Why is this transcode flickering?

CleverTaglineCleverTagline ModeratorLas Vegas, NVModerator, Website User, Ambassador, HitFilm Beta Tester Posts: 3,039 Ambassador

Take a gander at this video, containing two overlaid versions of the same footage, with one transcoded differently than the other:

Short version: I'm trying to figure out why the version on the right is flickering at certain times, while the one on the left is not, and whether or not I can just use the left version, or if it would be better to find a solution to fix the flickering.

Long version: This is footage from an old facial animation tutorial series I did about 14 years ago using Animation:Master. It was originally distributed on a 2-CDROM set through Anzovin Studio, but once the interest in the set had waned a good bit, Anzovin returned all rights back to me. For a while I had it hosted on MindBites until that service went kaput, so I decided to just release it on YouTube for free.

The original files all use Sorensen compression, which a lot of apps (including HitFilm) won't even read, so I have to transcode it before I can edit it for YouTube. QuickTime automatically converts it to H.264, and I'd originally (several years back) started saving those conversions, with the plan to use them when I finally got around to editing (which is soon...I think). Now that I'm more savvy about transcoding, I thought I'd do the "smart" thing and run the originals through Handbrake using the settings suggested by @NormanPCN. That's what's bringing me here.

The video on the left in the sample above is the converted output from QuickTime. The video on the right is the output from Handbrake using the Norman AVC settings. As you can see, the UI is flickering at seemingly random times in the one on the right, and I have no idea why. I've tried tweaking all sorts of settings in Handbrake, thinking that I'd eventually find the magic bullet and nix that flicker, but nothing kills it.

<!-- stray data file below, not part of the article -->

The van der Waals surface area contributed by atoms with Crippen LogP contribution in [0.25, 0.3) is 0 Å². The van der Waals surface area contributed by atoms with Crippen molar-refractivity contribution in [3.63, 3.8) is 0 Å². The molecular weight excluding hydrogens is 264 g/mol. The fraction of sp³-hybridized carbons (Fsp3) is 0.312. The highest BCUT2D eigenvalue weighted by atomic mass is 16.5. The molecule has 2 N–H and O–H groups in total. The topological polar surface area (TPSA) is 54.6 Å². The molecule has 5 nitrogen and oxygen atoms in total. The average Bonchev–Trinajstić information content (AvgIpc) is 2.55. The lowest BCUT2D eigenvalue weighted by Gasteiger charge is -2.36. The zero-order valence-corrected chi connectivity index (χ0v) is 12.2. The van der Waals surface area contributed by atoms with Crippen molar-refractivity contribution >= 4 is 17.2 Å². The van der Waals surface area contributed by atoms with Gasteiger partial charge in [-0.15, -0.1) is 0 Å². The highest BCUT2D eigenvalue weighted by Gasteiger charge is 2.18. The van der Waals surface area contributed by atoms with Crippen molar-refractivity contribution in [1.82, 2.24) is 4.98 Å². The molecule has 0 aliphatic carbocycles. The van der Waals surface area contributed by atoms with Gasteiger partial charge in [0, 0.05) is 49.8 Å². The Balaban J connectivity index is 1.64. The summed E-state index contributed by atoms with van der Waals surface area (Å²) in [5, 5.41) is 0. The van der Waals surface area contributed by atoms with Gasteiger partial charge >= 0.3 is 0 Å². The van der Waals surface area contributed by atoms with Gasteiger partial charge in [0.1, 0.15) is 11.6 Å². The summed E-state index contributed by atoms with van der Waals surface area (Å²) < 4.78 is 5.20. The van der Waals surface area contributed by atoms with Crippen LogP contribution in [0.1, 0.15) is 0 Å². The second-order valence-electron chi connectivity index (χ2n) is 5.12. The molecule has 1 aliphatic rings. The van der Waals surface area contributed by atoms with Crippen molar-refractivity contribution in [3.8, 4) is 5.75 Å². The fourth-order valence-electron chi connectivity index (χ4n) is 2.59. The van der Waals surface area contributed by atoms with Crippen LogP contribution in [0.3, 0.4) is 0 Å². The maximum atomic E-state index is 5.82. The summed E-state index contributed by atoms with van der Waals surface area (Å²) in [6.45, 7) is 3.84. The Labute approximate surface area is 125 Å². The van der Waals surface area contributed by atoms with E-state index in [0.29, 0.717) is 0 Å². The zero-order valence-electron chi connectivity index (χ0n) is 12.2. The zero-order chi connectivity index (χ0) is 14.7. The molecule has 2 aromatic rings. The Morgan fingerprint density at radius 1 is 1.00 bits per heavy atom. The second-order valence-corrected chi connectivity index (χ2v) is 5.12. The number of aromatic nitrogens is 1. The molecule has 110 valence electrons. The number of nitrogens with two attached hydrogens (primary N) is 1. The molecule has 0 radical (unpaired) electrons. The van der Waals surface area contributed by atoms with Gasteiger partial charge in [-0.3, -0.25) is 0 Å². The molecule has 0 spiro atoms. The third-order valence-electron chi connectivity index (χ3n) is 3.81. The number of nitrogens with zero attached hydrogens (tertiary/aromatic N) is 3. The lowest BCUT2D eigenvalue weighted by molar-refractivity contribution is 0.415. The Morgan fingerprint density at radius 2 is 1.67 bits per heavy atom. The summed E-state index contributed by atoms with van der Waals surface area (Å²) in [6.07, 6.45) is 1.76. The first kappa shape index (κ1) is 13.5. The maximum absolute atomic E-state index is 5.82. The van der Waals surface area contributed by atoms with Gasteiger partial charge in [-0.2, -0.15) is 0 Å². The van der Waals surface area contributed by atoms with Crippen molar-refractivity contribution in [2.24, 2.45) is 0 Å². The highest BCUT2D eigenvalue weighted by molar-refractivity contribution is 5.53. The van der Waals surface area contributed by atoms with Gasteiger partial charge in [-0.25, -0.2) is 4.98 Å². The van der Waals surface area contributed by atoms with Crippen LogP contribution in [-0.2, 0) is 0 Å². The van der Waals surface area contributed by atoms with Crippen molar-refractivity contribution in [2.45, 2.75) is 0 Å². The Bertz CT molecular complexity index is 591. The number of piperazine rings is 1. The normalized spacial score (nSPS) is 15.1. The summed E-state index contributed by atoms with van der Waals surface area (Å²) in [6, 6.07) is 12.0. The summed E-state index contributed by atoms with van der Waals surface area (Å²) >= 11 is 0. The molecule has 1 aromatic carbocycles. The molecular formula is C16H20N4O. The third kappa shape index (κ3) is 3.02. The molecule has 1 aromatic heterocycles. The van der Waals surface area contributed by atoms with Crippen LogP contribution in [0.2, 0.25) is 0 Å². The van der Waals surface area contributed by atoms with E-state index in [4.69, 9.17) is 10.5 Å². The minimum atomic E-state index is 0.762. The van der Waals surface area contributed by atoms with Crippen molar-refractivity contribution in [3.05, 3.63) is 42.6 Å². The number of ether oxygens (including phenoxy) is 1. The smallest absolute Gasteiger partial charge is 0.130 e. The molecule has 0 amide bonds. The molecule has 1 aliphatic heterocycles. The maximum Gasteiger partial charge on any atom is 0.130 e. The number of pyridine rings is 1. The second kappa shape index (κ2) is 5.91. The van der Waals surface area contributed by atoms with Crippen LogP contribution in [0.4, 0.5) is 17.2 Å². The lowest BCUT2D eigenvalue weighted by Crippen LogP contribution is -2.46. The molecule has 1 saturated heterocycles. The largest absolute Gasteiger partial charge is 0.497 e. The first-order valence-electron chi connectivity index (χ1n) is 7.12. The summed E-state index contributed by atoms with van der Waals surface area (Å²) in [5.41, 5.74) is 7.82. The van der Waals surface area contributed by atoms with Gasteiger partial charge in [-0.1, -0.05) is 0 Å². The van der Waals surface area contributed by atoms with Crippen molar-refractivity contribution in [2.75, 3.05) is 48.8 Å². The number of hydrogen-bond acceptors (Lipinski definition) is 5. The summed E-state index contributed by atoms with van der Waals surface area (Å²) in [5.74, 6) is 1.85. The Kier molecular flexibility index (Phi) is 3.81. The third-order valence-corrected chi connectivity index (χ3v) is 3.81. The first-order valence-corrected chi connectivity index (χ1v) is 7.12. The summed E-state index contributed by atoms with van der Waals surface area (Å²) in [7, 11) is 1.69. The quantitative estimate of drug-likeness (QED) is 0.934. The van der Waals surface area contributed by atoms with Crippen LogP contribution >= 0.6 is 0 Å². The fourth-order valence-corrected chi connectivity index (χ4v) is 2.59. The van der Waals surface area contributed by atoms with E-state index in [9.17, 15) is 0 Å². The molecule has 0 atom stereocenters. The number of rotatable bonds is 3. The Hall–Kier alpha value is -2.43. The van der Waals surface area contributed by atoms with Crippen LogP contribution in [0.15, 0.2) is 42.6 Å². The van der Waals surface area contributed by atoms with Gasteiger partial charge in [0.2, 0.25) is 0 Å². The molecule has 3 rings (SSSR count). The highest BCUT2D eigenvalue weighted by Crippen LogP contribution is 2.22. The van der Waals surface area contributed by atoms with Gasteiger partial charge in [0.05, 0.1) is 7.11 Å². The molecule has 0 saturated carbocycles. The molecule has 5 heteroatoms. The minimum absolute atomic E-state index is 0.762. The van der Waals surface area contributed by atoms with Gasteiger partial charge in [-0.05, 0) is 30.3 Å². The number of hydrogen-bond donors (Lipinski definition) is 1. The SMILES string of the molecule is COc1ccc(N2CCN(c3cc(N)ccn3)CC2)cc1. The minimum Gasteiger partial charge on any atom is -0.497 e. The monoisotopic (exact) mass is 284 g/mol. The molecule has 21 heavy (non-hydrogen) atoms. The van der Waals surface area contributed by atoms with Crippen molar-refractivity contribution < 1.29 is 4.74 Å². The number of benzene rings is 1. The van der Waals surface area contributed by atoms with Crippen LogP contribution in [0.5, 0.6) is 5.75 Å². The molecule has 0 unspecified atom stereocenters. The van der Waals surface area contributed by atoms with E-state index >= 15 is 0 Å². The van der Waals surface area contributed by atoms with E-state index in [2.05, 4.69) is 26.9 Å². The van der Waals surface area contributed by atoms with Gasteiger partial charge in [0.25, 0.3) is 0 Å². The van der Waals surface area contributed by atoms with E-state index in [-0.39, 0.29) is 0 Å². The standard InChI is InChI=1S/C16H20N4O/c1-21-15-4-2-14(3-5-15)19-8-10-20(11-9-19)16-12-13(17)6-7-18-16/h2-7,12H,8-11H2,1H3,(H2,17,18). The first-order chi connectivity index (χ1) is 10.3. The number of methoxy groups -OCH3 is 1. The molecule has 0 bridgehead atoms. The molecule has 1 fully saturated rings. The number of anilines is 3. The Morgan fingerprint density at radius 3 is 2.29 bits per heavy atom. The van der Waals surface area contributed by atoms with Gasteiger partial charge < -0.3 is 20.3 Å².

Different frame rate? Nope.
Different Constant Quality RF values? Nope.
Changing to the Average Bitrate option, with various values? Nope.
Various options in the Tune menu? Nope.

I could keep randomly testing stuff, but I thought I'd throw this out here and see if anyone (*cough* Norman *cough*) can look at it and say, "Of course, it's [insert setting]. Just change it to [value] and that should take care of it."

Or is it okay to just use the version spit out by QuickTime? Those are already at a constant frame rate, and a pretty low one at that (this is 5fps; there are 13 other screen capture files, with the highest fps being 15), so it might not necessarily need further optimization.


  • NormanPCNNormanPCN Website User Posts: 3,947 Enthusiast
    edited December 2018

    The first thing I would try is to make sure everything in the Handbrake filters tab is off. Nothing there should be applicable to your video.

    Then try to drop the extra x264 settings I added.  keyint=8:bframes=0

    If that corrects it then try them separately. First knock off bframes. Then the keyint. I wonder if there is some strange interaction with the low frame rate of the sources. There could also be a problem with the decode of the Sorensen.

    Using the Quicktime output should be fine. In other AVC encoders the closest way to get to fast decode settings is to use a BaseLine profile setting. Most AVC encoders should give you at least that level of encode setting control. Baseline has no CABAC and no B-frames.

  • CleverTaglineCleverTagline Moderator Las Vegas, NVModerator, Website User, Ambassador, HitFilm Beta Tester Posts: 3,039 Ambassador

    Yes! The filters were the problem. It was apparently auto-detecting interlacing, and the deinterlace process was messing it up. Turning that off fixed the flickering. Thank you!

    There's another one-time glitch (not visible in the video above) that is still annoying me, but I can probably kill that in HitFilm.

  • NormanPCNNormanPCN Website User Posts: 3,947 Enthusiast
    edited December 2018

    I edited my fast decode AVC thread to add a note and screenshot to turn deinterlace off when you know your source is not interlaced. Just a safety measure in case the auto detect has a brain fart.

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